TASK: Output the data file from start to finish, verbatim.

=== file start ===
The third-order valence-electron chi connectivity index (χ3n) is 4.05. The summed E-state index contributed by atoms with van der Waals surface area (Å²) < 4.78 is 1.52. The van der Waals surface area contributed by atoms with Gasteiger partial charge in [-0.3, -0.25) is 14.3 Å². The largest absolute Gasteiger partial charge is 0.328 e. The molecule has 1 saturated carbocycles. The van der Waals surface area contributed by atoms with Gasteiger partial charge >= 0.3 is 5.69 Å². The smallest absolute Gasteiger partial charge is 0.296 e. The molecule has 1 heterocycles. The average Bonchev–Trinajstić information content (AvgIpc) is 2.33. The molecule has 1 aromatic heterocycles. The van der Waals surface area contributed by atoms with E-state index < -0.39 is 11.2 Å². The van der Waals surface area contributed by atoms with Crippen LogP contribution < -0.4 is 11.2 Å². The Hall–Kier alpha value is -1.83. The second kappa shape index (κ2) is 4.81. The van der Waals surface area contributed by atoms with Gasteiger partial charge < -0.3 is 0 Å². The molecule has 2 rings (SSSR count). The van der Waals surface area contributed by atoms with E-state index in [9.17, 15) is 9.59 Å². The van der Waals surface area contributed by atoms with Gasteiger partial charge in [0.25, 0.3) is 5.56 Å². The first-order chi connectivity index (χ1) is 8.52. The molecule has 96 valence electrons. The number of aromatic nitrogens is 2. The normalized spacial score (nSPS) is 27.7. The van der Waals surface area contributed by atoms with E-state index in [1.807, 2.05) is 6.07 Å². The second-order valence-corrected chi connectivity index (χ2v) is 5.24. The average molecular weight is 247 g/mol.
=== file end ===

The third-order valence-electron chi connectivity index (χ3n) is 4.05. The summed E-state index contributed by atoms with van der Waals surface area (Å²) < 4.78 is 1.52. The van der Waals surface area contributed by atoms with Gasteiger partial charge in [-0.3, -0.25) is 14.3 Å². The largest absolute Gasteiger partial charge is 0.328 e. The molecule has 1 saturated carbocycles. The van der Waals surface area contributed by atoms with Gasteiger partial charge >= 0.3 is 5.69 Å². The smallest absolute Gasteiger partial charge is 0.296 e. The molecule has 1 heterocycles. The average Bonchev–Trinajstić information content (AvgIpc) is 2.33. The molecule has 1 aromatic heterocycles. The van der Waals surface area contributed by atoms with E-state index < -0.39 is 11.2 Å². The van der Waals surface area contributed by atoms with Crippen LogP contribution < -0.4 is 11.2 Å². The Hall–Kier alpha value is -1.83. The second kappa shape index (κ2) is 4.81. The van der Waals surface area contributed by atoms with Gasteiger partial charge < -0.3 is 0 Å². The molecule has 2 rings (SSSR count). The van der Waals surface area contributed by atoms with E-state index in [9.17, 15) is 9.59 Å². The van der Waals surface area contributed by atoms with Gasteiger partial charge in [0.25, 0.3) is 5.56 Å². The first-order chi connectivity index (χ1) is 8.52. The molecule has 96 valence electrons. The number of aromatic nitrogens is 2. The normalized spacial score (nSPS) is 27.7. The van der Waals surface area contributed by atoms with E-state index in [1.807, 2.05) is 6.07 Å². The second-order valence-corrected chi connectivity index (χ2v) is 5.24. The average molecular weight is 247 g/mol.